Green light mediates seed germination in some species. Seeds use green light to evaluate whether the environment is good for growing. If a seed germinates in a shady spot, it can be detrimental to the plant because it will not get enough light to grow. A seed that senses a shaded environment may avoid these adverse conditions by staying dormant and not germinating1. Shade environments are enriched in green relative to red and blue light. Seeds of different species show a range of responses to green light. Green light prevents seed germination in some species like ryegrass (a grass that grows in tufts) and Chondrilla (a plant related to dandelion)1,6. Surprisingly, green light can stimulate seed germination in a number of uncommon species like Aeschynomene, Tephrosia, Solidago, Cyrtopodium, and Atriplex1,6,7. There are several factors that affect seed germination, such as soil moisture, soil type, temperature, photoperiod, and light quality. Light quality prevents germination at inappropriate times that could potentially compromise survival. At this point, the impact of green light on cannabis seed germination is not known.
Green Light and Flowering
When it comes to growing cannabis, many cultivators are most interested in the quality of light used for the flowering stage. In many plants, flowering is mainly regulated by two main photoreceptors: cryptochrome and phytochrome. Both photoreceptors primarily respond to blue light but can respond to green light as well, although to a much smaller degree. Green light is effective at accelerating flowering in a number of species1,8,9. Although no cannabis-specific experiments have been performed, increased green light may encourage flowering. Once flowering has begun, it’s important to provide plants with a “full spectrum” light that has high amounts of blue and red light, and moderate amounts of green light, in order for photosynthesis to be optimized.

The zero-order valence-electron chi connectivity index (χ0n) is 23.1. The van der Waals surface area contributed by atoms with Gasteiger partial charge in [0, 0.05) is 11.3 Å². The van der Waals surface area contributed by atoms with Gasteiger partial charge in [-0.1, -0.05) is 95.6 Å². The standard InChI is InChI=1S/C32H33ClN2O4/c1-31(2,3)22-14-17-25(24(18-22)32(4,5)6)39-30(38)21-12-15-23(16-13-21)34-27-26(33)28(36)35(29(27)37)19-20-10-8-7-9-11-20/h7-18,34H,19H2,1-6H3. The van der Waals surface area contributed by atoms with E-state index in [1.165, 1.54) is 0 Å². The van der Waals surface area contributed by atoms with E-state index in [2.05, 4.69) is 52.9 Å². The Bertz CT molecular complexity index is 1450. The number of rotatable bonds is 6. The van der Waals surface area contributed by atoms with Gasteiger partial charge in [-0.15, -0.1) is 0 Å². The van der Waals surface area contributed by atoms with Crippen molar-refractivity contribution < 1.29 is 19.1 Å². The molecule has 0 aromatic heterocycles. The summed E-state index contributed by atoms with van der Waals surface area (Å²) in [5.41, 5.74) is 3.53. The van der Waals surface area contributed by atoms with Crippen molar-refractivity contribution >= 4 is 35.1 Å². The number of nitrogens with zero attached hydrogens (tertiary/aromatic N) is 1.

When used alongside red and blue light, green is important for both the vegetative, germination and flowering stages of plant growth. Green light penetrates the plant canopy, allowing light to reach the lower branches of the plant. Green light can also be used to manipulate stomatal opening and closing and plant height. In some species, green light can even regulate seed germination and flowering, although this hasn’t been explored in cannabis. The addition of other colors of light (full-spectrum light) has been shown to have further benefits for plant growth.
- Wang, Y. & Folta, K. M. Contributions of green light to plant growth and development. Am. J. Bot. 100, 70–78 (2013).
- Darko, E. et al. Photosynthesis under artificial light: the shift in primary and secondary metabolism. Philos. Trans. R. Soc. B Biol. Sci. 369 (2014).
- Lu, N. et al. Effects of Supplemental Lighting with Light-Emitting Diodes (LEDs) on Tomato Yield and Quality of Single-Truss Tomato Plants Grown at High Planting Density. Environ. Control Biol. 50, 63–74 (2012).
- Zhang, T. & Folta, K. M. Green light signaling and adaptive response. Plant Signal. Behav. 7, 75–78 (2012).
- Johkan, M. et al. Blue light-emitting diode light irradiation of seedlings improves seedling quality and growth after transplanting in red leaf lettuce. HortScience 45, 1809–1814 (2010).
- Goggin, D. E. & Steadman, K. J. Blue and green are frequently seen: responses of seeds to short- and mid-wavelength light. Seed Sci. Res. 22, 27–35 (2012).
- Mandák, B. & Pyšek, P. The effects of light quality, nitrate concentration and presence of bracteoles on germination of different fruit types in the heterocarpous Atriplex sagittata. J. Ecol. 89, 149–158 (2001).
- Kasajima, S., et al. Effect of Light Quality on Developmental Rate of Wheat under Continuous Light at a Constant Temperature. Plant Prod. Sci. 10, 286–291 (2007).
- Banerjee, R. et al. The signaling state of Arabidopsis cryptochrome 2 contains flavin semiquinone. J. Biol. Chem. 282, 14916–14922 (2007).
Dr. Vanessa Nielsen completed her Ph.D. at the University of Toronto, Canada in plant biology and physiology. She uses this background and fascination with novel lighting technologies to research the impact of light on plant yield at URSA Lighting. Her background and extensive experience in a plant biotechnology lab offers a unique perspective on lighting for the cannabis industry. Vanessa is always happy to share the best industry practice in cannabis growth and the latest discoveries of how to optimize lighting conditions for your plants.